As a break from Italy news this week, I thought I’d add a few links to things I’ve been reading.
Authenticity of Trove of Pollocks and Rothkos Goes to Court, Patricia Cohen (NY Times): This article is an interesting study in glamour, judgment, and credulity in Manhattan art world and further afield. There’s also an air of mystery novel about it. There was a screaming question in my mind as I read it, though, so see if one leaps out at you, too. (The NY Times offers 20 free article per month, but even after that, you can sort of read over the subscription message that comes up. Plus, I think there was an exemption of some sort for links, but I’m not sure whether the link sender has to have a subscription. We don’t.)
The New American Divide, by Charles Murray (WSJ): This is a sample from Charles Murray’s new book, Coming Apart. I could have chosen any of about a dozen reviews I’ve read of this book, but I finally decided on an excerpt from the book itself. I can’t read Coming Apart until Bob brings back a copy from New York in March (he wants a paper copy), but I find the thesis, that American is dividing into an elite class and an underclass, both compelling and disturbing. Having spent my first years in a once-prosperous small town that has now been almost eviscerated, and having also lived in Manhattan for almost 14 years, I can see at least some truth in what he’s saying. Whether or not I will agree with his prescriptions, I don’t know.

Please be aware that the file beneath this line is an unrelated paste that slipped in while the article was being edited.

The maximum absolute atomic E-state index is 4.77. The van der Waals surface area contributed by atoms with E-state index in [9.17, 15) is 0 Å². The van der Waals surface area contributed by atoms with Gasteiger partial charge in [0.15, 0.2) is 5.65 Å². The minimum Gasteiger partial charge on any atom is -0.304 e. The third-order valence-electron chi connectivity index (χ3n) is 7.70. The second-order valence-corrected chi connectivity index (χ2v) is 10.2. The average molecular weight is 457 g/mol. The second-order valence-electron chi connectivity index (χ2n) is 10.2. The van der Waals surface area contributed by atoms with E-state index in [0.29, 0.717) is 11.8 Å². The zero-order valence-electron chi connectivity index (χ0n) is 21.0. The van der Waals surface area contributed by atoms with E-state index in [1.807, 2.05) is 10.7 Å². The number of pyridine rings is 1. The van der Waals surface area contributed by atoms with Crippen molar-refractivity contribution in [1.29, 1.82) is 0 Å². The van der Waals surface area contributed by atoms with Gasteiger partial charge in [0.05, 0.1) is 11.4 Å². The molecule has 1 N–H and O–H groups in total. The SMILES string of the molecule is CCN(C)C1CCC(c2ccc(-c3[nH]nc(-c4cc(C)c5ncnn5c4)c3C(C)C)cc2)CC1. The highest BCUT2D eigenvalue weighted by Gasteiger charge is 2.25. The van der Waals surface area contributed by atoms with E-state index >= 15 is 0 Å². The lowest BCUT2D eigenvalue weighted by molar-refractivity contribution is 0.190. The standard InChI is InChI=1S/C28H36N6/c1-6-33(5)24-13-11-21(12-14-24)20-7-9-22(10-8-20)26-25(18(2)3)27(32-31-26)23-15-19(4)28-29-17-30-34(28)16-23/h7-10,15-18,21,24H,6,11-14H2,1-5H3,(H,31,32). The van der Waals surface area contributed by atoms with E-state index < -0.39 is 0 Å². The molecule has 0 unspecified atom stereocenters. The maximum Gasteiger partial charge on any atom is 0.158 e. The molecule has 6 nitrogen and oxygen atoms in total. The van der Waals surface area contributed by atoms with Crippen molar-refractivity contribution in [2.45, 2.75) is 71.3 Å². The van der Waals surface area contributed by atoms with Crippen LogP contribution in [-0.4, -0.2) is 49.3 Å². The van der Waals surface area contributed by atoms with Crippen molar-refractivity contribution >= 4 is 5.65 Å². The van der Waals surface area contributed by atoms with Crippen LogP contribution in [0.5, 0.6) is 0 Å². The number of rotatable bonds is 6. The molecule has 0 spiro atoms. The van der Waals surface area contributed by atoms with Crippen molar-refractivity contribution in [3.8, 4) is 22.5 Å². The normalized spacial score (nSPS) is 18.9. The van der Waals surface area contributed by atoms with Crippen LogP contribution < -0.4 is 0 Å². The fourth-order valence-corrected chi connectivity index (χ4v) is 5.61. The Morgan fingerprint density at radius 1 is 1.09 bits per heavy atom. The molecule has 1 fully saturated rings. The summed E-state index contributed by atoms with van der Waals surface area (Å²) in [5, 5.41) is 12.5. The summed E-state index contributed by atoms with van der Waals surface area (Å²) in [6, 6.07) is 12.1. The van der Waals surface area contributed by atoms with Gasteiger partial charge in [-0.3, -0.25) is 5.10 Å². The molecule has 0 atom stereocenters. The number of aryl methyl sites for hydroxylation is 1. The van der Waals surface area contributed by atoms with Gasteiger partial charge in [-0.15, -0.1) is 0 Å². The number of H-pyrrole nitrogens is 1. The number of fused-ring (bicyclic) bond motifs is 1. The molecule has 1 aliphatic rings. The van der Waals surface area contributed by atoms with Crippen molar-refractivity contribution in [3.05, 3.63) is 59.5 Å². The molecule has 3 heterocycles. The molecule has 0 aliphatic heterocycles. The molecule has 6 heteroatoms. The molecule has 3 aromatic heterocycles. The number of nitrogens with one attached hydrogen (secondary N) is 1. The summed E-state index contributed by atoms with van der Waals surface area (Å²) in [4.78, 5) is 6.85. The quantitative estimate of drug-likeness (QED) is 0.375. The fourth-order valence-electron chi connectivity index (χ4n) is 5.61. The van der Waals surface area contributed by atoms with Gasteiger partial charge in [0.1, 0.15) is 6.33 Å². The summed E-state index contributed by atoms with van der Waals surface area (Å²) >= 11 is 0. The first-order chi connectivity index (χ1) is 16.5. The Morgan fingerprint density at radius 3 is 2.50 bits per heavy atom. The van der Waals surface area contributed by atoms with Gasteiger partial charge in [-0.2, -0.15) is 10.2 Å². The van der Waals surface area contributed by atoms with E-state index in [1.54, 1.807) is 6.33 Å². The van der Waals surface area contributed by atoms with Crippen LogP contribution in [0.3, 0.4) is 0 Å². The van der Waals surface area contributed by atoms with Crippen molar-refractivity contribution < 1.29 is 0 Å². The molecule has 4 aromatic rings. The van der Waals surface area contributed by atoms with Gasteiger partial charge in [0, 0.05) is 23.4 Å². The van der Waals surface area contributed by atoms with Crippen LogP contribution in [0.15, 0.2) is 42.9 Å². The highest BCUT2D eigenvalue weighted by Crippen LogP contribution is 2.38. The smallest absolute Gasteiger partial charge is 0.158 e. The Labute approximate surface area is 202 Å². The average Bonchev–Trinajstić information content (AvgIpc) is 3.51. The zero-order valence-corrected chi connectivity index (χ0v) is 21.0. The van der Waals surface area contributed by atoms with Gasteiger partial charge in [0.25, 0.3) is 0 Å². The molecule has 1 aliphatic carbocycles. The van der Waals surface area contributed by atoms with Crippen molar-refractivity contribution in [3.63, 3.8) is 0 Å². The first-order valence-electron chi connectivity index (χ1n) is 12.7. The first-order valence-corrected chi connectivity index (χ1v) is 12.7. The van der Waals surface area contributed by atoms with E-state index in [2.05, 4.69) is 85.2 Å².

A side note: Murray is himself controversial because he co-wrote The Bell Curve, and because he is a Libertarian, but what some people may not realize is that he is not a “right-wing” Evangelical. He is probably taken for one at times because he makes moral prescriptions in his books. But a more truthful description of Murray might be “agnostic Libertarian statistician.” I am none of those, but still think he might have something worthwhile to say.
My Stardust Memories, by William Zinsser (The American Scholar): I don’t remember where I came across this one, but it was just an entertaining read. Zinsser is the author of On Writing Well, which I enjoyed reading a couple of years ago, so I liked coming across an extra essay of his.
Next Time, Try ‘Unflagging,’ Geoff Dyer, (NY Times): At the risk of running out your stash of free NY Times articles, I’ll add this one, too. It’s on the overuse of the word “tireless” in journalism. My favorite part, though, was an incidental anecdote: When asked about his position in literature, Vladimir Nabokov’s reply was, “Jolly good view from up here.”